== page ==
However, no matter how much people tried to pull me out of my own head, my body refused to comply with my mental prison I had put myself in. It was a dissonance exacerbated by feelings of frustration and helplessness creating a vicious loop of avoidance and procrastination.

It was imperative that I understand this dynamic in order to free myself from the prison I had put myself in and break the cycle. I had to recognize that the familiar was a false refuge and that I must actively seek support to get better.


How did you come to realize that you needed help, Robbie? 

I knew that I needed help but chose to disrespect and ignore my own needs because no one else knew the struggles I survived. So, I suffered silently hoping that someone, anyone would throw me a lifeline. But no one did. And no one could. It was on me to seek help to change.

I started my journey in therapy during the fall of 2022. Thanks to Sharon Jenkins, who helped restore my confidence and, more importantly, empowered me to manage my depression, anxiety and ADHD.

Throughout my journey in therapy, I found that cognitive-behavioral techniques, mindfulness practices and professional therapy were invaluable tools in regaining control and fostering healthier, more productive habits. By acknowledging the internal conflict and working towards alignment, it became possible for me to reclaim a sense of normality and restore my well-being.

My experience in therapy was straightforward. I decided the best way to attack the root cause of my problems was to be 100% honest and transparent with my therapist, even if it meant talking about things I thought I would take to the grave.

After the initial session, I communicated with Ms. Jenkins in my first session that I had a list of things that I wanted to accomplish while I was in therapy:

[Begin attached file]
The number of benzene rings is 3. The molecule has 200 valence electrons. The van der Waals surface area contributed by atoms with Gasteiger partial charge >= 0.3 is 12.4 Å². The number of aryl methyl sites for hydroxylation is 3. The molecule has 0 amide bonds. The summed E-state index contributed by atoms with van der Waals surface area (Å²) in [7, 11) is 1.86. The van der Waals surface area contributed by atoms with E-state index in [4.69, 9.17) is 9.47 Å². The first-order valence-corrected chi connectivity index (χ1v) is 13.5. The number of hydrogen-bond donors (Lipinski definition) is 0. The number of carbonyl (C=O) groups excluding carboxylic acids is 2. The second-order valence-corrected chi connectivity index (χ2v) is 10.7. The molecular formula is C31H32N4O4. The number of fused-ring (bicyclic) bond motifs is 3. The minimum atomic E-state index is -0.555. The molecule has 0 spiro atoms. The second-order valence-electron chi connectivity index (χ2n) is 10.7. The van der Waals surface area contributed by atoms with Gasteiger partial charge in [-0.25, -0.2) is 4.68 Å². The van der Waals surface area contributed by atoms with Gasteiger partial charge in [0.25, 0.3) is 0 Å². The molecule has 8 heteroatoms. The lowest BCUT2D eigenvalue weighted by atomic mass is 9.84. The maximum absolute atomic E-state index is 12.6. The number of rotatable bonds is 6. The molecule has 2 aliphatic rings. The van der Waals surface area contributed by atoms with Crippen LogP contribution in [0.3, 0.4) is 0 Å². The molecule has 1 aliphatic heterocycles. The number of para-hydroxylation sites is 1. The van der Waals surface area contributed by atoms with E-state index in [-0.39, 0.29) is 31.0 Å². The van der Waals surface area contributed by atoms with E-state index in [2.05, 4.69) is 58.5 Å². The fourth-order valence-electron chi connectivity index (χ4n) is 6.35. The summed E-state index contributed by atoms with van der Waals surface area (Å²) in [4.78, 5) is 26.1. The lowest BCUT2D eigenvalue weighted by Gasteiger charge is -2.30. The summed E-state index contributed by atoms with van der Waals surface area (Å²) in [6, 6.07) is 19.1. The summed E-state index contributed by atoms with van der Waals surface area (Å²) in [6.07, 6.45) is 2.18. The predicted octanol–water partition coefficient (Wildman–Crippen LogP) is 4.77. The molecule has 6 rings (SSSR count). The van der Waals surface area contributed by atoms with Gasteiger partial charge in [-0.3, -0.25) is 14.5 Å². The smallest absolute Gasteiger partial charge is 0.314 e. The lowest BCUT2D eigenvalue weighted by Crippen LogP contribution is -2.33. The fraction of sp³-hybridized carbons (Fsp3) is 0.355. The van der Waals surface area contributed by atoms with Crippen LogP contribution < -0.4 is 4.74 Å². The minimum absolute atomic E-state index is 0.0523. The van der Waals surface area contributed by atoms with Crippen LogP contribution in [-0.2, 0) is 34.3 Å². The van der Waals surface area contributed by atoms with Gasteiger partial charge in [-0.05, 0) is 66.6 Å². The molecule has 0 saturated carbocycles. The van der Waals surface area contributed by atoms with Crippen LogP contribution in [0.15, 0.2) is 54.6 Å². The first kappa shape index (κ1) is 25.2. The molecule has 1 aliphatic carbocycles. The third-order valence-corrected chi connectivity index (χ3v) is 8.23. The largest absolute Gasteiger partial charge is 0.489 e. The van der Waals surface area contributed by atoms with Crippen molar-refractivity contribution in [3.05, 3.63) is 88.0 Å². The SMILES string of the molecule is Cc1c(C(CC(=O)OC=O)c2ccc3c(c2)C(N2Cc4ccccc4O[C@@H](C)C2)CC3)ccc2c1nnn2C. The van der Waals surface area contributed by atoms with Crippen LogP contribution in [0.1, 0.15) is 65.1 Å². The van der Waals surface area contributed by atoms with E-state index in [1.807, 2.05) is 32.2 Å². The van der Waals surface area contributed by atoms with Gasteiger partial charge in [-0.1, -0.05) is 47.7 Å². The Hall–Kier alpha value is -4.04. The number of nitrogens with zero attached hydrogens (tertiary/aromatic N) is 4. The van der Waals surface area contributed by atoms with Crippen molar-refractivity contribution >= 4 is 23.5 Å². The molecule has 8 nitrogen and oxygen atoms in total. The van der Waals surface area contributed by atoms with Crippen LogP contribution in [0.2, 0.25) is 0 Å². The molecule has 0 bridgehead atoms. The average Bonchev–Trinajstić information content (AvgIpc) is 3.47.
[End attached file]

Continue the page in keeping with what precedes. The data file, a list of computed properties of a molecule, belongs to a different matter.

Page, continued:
I wanted to learn to cope and manage my ADHD first and foremost because it somehow felt that all my problems originated from or were the cause of it.
I wanted to solve my emotional distrust in women to give me some semblance of hope in my dating life.
I wanted to learn how to set healthy boundaries because saying no to something seemed to be almost as hard as asking for help.

After setting a goals table with Ms. Jenkins, she asked me candidly, “You strike me as someone who seems to be very aware of your surroundings even to the minute detail but are you the same way about yourself?”

Just then, I had my first breakthrough. It wasn’t that I was so perceptive about everyone and everything except for myself. Rather, I was hyper aware of myself, especially my shortcomings that I created a facade to appear flawless so that no one would think I needed help, which gave me a false sense of control over my life.

Unfortunately, that was the end of the first session. But now, I am addicted. For once in my life, I am being 100% honest about things in my life. I felt like I was the one driving the car for once and my anxiety, depression and ADHD had to sit in the backseat patiently and quietly while I began to navigate this seemingly endless road.


But Robbie, as someone who has and is willing to help anyone at a moment’s notice, why is it the hardest thing for you to do? 

To be honest, I thought I had the answer– foolish pride. As we continued from our last session, Ms. Jenkins asked about my love life, or lack thereof in my mind. I began to share that all of them ended miserably and a majority of the time, they had cheated on me and I had stayed longer than I should’ve. Intimate detail after detail, she asked me if I could recall a time any of them did anything to make me feel valued or appreciated in any of my romantic relationships.